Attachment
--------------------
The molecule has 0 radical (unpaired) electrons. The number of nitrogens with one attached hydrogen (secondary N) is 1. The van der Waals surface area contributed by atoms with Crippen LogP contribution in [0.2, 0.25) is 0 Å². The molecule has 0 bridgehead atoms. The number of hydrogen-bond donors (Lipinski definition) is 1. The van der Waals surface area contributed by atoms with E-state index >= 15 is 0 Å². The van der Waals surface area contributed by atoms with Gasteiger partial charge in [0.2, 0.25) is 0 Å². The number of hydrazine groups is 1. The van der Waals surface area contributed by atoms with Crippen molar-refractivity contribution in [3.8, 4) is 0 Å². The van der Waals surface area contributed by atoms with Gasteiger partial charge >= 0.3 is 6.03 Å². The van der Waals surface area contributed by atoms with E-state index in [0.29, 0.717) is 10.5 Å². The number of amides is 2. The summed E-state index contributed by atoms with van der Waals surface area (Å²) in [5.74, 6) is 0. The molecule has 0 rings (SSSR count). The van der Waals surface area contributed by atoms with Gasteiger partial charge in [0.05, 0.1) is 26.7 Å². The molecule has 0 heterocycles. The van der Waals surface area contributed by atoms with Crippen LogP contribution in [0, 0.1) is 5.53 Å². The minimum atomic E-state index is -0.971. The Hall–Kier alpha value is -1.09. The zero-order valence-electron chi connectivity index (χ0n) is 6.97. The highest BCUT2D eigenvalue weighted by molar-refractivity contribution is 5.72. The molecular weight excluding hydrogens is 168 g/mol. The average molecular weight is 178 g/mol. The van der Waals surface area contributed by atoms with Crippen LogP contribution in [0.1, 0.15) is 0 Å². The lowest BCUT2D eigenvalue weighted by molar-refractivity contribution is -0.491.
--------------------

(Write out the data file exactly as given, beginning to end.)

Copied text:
The molecule has 0 radical (unpaired) electrons. The number of nitrogens with one attached hydrogen (secondary N) is 1. The van der Waals surface area contributed by atoms with Crippen LogP contribution in [0.2, 0.25) is 0 Å². The molecule has 0 bridgehead atoms. The number of hydrogen-bond donors (Lipinski definition) is 1. The van der Waals surface area contributed by atoms with E-state index >= 15 is 0 Å². The van der Waals surface area contributed by atoms with Gasteiger partial charge in [0.2, 0.25) is 0 Å². The number of hydrazine groups is 1. The van der Waals surface area contributed by atoms with Crippen molar-refractivity contribution in [3.8, 4) is 0 Å². The van der Waals surface area contributed by atoms with Gasteiger partial charge >= 0.3 is 6.03 Å². The van der Waals surface area contributed by atoms with E-state index in [0.29, 0.717) is 10.5 Å². The number of amides is 2. The summed E-state index contributed by atoms with van der Waals surface area (Å²) in [5.74, 6) is 0. The molecule has 0 rings (SSSR count). The van der Waals surface area contributed by atoms with Gasteiger partial charge in [0.05, 0.1) is 26.7 Å². The molecule has 0 heterocycles. The van der Waals surface area contributed by atoms with Crippen LogP contribution in [0, 0.1) is 5.53 Å². The minimum atomic E-state index is -0.971. The Hall–Kier alpha value is -1.09. The zero-order valence-electron chi connectivity index (χ0n) is 6.97. The highest BCUT2D eigenvalue weighted by molar-refractivity contribution is 5.72. The molecular weight excluding hydrogens is 168 g/mol. The average molecular weight is 178 g/mol. The van der Waals surface area contributed by atoms with Crippen LogP contribution in [0.1, 0.15) is 0 Å². The lowest BCUT2D eigenvalue weighted by molar-refractivity contribution is -0.491.